Huddersfield Town fans are now able to vote for their all-time favourite player to be inducted into the Huddersfield Town Supporters’ Association’s Heritage Project Hall of Fame. 

There are 40 names to choose from on HTSA’s new heritage website which you can see here. It includes both players and managers. This 40 will be whittled down to just 10 to enter the hall of fame.

All the names on the list are legends in their own right and it’s a tough choice.

There have been exactly 1,000 players to play for the club since it was founded in 1908. Josh Ruffels was the 1,000th player to appear in a blue and white shirt in the recent 3-2 victory over Blackburn Rovers. 

There have been 39 permanent managers starting with Fred Walker in 1908 through to current boss Carlos Corberan.

The contrast between the two bosses show how far football has come in the last century.

Walker was born in Barrow-In-Furness and moved to play for Leeds City in 1905. He eventually became Huddersfield Town player manager in 1908, leaving the club two years later.

Corberan, born in Cheste in Spain, represented Valencia CF at youth level. At the age of 23, however, after only representing the team’s reserves and playing no higher than the Tercera División, he decided to retire to pursue his passion for coaching.

Huddersfield Town supporter and Huddersfield Hub sports editor and director Steven Downes has picked his top five.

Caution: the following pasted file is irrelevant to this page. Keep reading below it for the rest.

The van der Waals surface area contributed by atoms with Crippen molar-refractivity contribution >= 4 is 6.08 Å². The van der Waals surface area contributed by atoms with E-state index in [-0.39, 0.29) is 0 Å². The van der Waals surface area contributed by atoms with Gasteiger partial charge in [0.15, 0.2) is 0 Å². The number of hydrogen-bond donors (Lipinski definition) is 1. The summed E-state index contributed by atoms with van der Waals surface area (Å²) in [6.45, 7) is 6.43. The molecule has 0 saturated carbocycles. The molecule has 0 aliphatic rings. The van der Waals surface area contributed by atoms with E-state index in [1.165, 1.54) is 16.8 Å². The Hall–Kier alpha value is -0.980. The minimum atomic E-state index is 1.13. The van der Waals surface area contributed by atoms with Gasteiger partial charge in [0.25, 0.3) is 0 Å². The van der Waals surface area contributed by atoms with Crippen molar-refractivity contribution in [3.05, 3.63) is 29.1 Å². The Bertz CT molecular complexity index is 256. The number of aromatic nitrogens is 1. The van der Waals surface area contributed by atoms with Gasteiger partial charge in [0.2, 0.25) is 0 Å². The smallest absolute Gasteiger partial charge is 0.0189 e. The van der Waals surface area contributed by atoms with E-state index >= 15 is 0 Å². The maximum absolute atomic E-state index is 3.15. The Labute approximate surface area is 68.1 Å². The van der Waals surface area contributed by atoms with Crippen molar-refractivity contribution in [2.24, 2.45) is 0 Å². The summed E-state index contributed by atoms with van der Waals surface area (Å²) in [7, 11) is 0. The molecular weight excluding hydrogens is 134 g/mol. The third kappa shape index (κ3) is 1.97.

George Brown

My first pick to be considered to go into the hall of fame is George Brown. 

Born in 1903, in Mickley, Northumberland, Brown would go on to become one of the most prolific goalscorers in British football history. He also played through the Terriers most successful period, the 1920s. 

With a career down the pits looking likely, if it hadn’t been for the 1921 miners’ strike, Brown may never have gone on to become a professional footballer.

Nicknamed Bomber Brown for his strength and power. He would join Town in 1921 with his arrival coinciding with legendary manager Herbert Chapman. With Brown’s goals and Chapman’s tactics Town became unstoppable, winning the FA Cup in 1922.

Although Brown didn’t play in the final. He also helped the club to win It’s three league titles. All in all he scored 159 goals for the club in 229 appearances. 142 goals in 213 games in the league. He also gained eight England caps whilst at Town scoring five goals. 

Brown went on to play for Aston Villa, Leeds United, Burnley and Darlington before retiring in 1938. Brown died just ten years later, aged 44. 


Andy Booth

Andy Booth has a story of a local boy who did good. Born in 1973 in Huddersfield the iconic number 23 shirt will always be associated with this man. 

Having made his debut in 1992 Booth would go on to become the club’s fourth highest appearance maker and third highest goalscorer across two spells at the club. 

Boothy was top scorer in Neil Warnock’s side that won promotion from Division Two in the 1994/95 season – bagging 26 league goals. He also scored to put Town 1-0 up in that Play-Off Final at Wembley against Bristol Rovers. During this first spell he scored 52 goals in 123 league appearances for the Terriers. He then joined Sheffield Wednesday for a reported fee of £2.7 million in 1996.